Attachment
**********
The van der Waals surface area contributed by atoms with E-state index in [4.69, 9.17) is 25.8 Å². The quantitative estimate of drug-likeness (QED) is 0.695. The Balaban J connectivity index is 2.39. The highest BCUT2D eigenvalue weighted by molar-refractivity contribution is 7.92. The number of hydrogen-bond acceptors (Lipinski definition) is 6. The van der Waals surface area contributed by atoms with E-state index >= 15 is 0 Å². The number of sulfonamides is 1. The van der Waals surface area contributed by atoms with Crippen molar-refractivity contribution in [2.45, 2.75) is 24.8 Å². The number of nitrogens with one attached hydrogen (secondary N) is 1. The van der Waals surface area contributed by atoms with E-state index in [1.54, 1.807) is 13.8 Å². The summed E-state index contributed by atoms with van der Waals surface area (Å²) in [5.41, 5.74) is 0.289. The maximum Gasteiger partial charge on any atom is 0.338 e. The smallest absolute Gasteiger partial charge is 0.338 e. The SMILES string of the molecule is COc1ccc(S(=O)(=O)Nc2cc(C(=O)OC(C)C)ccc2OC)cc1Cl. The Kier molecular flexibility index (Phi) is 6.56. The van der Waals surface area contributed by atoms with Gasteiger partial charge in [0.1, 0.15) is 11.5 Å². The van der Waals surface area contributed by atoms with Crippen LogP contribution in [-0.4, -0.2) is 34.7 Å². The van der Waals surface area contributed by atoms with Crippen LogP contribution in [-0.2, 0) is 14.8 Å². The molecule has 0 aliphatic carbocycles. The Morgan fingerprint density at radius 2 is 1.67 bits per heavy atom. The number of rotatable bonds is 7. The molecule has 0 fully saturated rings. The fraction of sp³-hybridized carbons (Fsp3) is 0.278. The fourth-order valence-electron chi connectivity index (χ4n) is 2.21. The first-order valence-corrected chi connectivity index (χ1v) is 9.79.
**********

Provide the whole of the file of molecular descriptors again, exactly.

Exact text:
The van der Waals surface area contributed by atoms with E-state index in [4.69, 9.17) is 25.8 Å². The quantitative estimate of drug-likeness (QED) is 0.695. The Balaban J connectivity index is 2.39. The highest BCUT2D eigenvalue weighted by molar-refractivity contribution is 7.92. The number of hydrogen-bond acceptors (Lipinski definition) is 6. The van der Waals surface area contributed by atoms with E-state index >= 15 is 0 Å². The number of sulfonamides is 1. The van der Waals surface area contributed by atoms with Crippen molar-refractivity contribution in [2.45, 2.75) is 24.8 Å². The number of nitrogens with one attached hydrogen (secondary N) is 1. The van der Waals surface area contributed by atoms with E-state index in [1.54, 1.807) is 13.8 Å². The summed E-state index contributed by atoms with van der Waals surface area (Å²) in [5.41, 5.74) is 0.289. The maximum Gasteiger partial charge on any atom is 0.338 e. The smallest absolute Gasteiger partial charge is 0.338 e. The SMILES string of the molecule is COc1ccc(S(=O)(=O)Nc2cc(C(=O)OC(C)C)ccc2OC)cc1Cl. The Kier molecular flexibility index (Phi) is 6.56. The van der Waals surface area contributed by atoms with Gasteiger partial charge in [0.1, 0.15) is 11.5 Å². The van der Waals surface area contributed by atoms with Crippen LogP contribution in [-0.4, -0.2) is 34.7 Å². The van der Waals surface area contributed by atoms with Crippen LogP contribution in [-0.2, 0) is 14.8 Å². The molecule has 0 aliphatic carbocycles. The Morgan fingerprint density at radius 2 is 1.67 bits per heavy atom. The number of rotatable bonds is 7. The molecule has 0 fully saturated rings. The fraction of sp³-hybridized carbons (Fsp3) is 0.278. The fourth-order valence-electron chi connectivity index (χ4n) is 2.21. The first-order valence-corrected chi connectivity index (χ1v) is 9.79.